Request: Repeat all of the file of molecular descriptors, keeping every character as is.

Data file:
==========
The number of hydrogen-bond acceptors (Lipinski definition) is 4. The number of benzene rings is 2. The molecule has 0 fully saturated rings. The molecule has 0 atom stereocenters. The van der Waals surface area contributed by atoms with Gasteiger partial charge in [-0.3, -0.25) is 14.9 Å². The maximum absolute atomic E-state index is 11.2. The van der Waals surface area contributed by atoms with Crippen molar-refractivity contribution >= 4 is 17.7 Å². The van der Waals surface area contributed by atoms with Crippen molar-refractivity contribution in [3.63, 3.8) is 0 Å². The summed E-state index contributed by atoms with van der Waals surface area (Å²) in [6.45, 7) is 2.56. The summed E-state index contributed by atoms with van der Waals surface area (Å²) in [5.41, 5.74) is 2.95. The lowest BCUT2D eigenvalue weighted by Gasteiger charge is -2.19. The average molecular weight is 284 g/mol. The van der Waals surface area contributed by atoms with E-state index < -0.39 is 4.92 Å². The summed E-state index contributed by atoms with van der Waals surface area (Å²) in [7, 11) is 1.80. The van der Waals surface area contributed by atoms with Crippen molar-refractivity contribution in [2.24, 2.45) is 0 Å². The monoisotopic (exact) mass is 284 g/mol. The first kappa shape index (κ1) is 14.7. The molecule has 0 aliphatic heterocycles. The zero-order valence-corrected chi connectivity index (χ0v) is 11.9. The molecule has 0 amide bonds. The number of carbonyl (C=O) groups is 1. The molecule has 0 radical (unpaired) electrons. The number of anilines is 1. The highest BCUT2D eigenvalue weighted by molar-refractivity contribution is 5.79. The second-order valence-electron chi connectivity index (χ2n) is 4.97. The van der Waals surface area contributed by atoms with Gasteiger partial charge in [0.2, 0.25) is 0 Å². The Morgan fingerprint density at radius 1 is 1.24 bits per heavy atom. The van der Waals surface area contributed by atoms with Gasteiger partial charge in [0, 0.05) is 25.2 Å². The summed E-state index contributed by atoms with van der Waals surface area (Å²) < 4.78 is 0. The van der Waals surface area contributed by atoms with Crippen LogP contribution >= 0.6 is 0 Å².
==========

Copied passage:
The number of hydrogen-bond acceptors (Lipinski definition) is 4. The number of benzene rings is 2. The molecule has 0 fully saturated rings. The molecule has 0 atom stereocenters. The van der Waals surface area contributed by atoms with Gasteiger partial charge in [-0.3, -0.25) is 14.9 Å². The maximum absolute atomic E-state index is 11.2. The van der Waals surface area contributed by atoms with Crippen molar-refractivity contribution >= 4 is 17.7 Å². The van der Waals surface area contributed by atoms with Crippen molar-refractivity contribution in [3.63, 3.8) is 0 Å². The summed E-state index contributed by atoms with van der Waals surface area (Å²) in [6.45, 7) is 2.56. The summed E-state index contributed by atoms with van der Waals surface area (Å²) in [5.41, 5.74) is 2.95. The lowest BCUT2D eigenvalue weighted by Gasteiger charge is -2.19. The average molecular weight is 284 g/mol. The van der Waals surface area contributed by atoms with E-state index < -0.39 is 4.92 Å². The summed E-state index contributed by atoms with van der Waals surface area (Å²) in [7, 11) is 1.80. The van der Waals surface area contributed by atoms with Crippen molar-refractivity contribution in [2.24, 2.45) is 0 Å². The monoisotopic (exact) mass is 284 g/mol. The first kappa shape index (κ1) is 14.7. The molecule has 0 aliphatic heterocycles. The zero-order valence-corrected chi connectivity index (χ0v) is 11.9. The molecule has 0 amide bonds. The number of carbonyl (C=O) groups is 1. The molecule has 0 radical (unpaired) electrons. The number of anilines is 1. The highest BCUT2D eigenvalue weighted by molar-refractivity contribution is 5.79. The second-order valence-electron chi connectivity index (χ2n) is 4.97. The van der Waals surface area contributed by atoms with Gasteiger partial charge in [0.2, 0.25) is 0 Å². The Morgan fingerprint density at radius 1 is 1.24 bits per heavy atom. The van der Waals surface area contributed by atoms with Gasteiger partial charge in [0, 0.05) is 25.2 Å². The summed E-state index contributed by atoms with van der Waals surface area (Å²) < 4.78 is 0. The van der Waals surface area contributed by atoms with Crippen LogP contribution >= 0.6 is 0 Å².